ЮНЭЙДС: За пять лет число ВИЧ-инфицированных, состоящих на лечении, удвоилось
FACT SHEET NOVEMBER 2016
GLOBAL HIV STATISTICS
18.2 million [16.1 million–19.0 million] people were accessing antiretroviral therapy (June 2016)
36.7 million [34.0 million–39.8 million] people globally were living with HIV (end 2015)
2.1 million [1.8 million–2.4 million] people became newly infected with HIV (end 2015)
1.1 million [940 000–1.3 million] people died from AIDS-related illnesses (end 2015)
78 million [69.5 million–87.6 million] people have become infected with HIV since the start of the epidemic (end 2015)
35 million [29.6 million–40.8 million] people have died from AIDS-related illnesses since the start of the epidemic (end 2015)
People living with HIV
In 2015, there were 36.7 million [34.0 million–39.8 million] people living with HIV.
People living with HIV accessing antiretroviral therapy
As of June 2016, 18.2 million [16.1 million–19.0 million] people living with HIV were accessing antiretroviral therapy, up from 15.8 million in June 2015 and 7.5 million in 2010.
In 2015, around 46% [43–50%] of all people living with HIV had access to treatment.
In 2015, some 77% [69–86%] of pregnant women living with HIV had access to antiretroviral medicines to prevent transmission of HIV to their babies.
New HIV infections
Worldwide, 2.1 million [1.8 million–2.4 million] people became newly infected with HIV in 2015.
New HIV infections among children have declined by 50% since 2010.
Worldwide, 150 000 [110 000–190 000] children became newly infected with HIV in 2015, down from 290 000 [250 000–350 000] in 2010.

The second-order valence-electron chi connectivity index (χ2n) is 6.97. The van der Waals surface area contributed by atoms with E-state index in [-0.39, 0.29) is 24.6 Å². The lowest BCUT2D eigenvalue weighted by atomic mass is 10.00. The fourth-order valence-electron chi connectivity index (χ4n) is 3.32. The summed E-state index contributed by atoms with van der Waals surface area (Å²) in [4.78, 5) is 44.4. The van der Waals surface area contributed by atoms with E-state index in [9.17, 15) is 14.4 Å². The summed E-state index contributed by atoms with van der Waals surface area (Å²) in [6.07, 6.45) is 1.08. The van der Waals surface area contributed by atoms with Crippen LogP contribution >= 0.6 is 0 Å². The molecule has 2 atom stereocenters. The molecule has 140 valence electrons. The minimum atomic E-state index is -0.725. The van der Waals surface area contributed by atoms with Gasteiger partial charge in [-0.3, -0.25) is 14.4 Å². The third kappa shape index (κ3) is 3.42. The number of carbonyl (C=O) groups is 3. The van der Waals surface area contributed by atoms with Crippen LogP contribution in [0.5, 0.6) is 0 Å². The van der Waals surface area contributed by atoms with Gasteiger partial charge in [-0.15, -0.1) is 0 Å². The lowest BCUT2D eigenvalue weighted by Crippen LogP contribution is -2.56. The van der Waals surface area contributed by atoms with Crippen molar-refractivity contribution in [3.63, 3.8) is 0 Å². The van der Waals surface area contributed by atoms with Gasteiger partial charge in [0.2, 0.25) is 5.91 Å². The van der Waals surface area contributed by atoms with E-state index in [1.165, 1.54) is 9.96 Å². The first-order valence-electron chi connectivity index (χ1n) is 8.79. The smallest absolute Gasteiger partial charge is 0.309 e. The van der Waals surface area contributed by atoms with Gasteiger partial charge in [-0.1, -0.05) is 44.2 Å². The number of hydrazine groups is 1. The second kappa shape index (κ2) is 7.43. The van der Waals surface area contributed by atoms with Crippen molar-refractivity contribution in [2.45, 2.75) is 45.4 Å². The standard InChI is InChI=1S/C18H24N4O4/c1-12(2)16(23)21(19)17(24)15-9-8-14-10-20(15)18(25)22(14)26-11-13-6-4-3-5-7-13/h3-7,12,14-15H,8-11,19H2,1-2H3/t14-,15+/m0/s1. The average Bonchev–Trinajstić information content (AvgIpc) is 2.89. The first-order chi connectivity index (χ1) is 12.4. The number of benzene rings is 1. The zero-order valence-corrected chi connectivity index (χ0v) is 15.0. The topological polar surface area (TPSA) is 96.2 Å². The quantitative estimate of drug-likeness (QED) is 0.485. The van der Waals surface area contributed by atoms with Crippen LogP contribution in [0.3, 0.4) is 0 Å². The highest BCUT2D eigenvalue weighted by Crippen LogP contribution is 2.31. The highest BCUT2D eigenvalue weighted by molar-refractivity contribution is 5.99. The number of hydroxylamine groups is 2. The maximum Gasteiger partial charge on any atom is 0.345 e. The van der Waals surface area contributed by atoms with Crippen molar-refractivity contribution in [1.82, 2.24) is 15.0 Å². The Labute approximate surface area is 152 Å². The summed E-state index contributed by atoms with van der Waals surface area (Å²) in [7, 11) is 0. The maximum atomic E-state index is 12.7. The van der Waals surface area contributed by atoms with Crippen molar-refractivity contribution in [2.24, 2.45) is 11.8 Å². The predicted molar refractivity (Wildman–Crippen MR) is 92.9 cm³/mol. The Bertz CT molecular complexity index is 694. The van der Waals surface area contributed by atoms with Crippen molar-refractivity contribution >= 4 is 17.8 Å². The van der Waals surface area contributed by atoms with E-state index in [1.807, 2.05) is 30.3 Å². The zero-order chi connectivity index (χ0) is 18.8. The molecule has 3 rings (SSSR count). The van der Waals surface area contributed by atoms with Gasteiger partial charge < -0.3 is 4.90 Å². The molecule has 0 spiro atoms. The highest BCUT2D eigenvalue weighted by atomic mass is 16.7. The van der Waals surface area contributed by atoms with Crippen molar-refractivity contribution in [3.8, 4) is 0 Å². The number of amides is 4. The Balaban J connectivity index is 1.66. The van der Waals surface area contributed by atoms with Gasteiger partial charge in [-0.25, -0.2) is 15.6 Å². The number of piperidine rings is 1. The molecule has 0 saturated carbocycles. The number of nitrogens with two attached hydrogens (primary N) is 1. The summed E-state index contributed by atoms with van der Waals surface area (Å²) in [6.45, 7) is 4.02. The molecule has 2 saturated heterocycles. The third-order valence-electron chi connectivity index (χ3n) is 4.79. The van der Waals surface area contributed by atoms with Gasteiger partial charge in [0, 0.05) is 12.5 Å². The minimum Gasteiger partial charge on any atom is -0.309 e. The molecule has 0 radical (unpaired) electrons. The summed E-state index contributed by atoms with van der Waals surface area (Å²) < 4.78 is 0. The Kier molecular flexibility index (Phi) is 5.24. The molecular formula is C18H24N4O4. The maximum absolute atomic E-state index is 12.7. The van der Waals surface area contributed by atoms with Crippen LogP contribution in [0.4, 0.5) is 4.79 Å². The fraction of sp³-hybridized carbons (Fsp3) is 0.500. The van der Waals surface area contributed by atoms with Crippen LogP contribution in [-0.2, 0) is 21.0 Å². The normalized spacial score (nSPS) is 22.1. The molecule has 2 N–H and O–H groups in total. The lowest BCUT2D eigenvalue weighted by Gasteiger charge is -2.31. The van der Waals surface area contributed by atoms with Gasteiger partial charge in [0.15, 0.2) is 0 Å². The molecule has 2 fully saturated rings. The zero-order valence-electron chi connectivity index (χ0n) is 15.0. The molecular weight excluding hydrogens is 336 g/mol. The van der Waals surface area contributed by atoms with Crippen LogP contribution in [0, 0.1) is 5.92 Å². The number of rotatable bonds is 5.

Since 2010 there have been no declines in new HIV infections among adults.
Every year since 2010, around 1.9 million [1.9 million–2.2 million] adults have become newly infected with HIV.
AIDS-related deaths have fallen by 45% since the peak in 2005.
In 2015, 1.1 million [940 000–1.3 million] people died from AIDS-related causes worldwide, compared to 2 million [1.7 million–2.3 million] in 2005.
Tuberculosis-related deaths among people living with HIV have fallen by 32% since 2004.
Tuberculosis remains the leading cause of death among people living with HIV, accounting for around one in three AIDS-related deaths.
In 2014, the percentage of identified HIV-positive tuberculosis patients who started or continued on antiretroviral therapy reached 77%.
At the end of 2015, US$ 19 billion was invested in the AIDS response in low- and middle-income countries (not including the countries that have recently transitioned into high-income categories).
Domestic resources constituted 57% of the total resources for HIV in low- and middle-income countries in 2015.
Recent updated UNAIDS estimates indicate that US$ 26.2 billion will be required for the AIDS response in 2020, with US$ 23.9 billion required in 2030.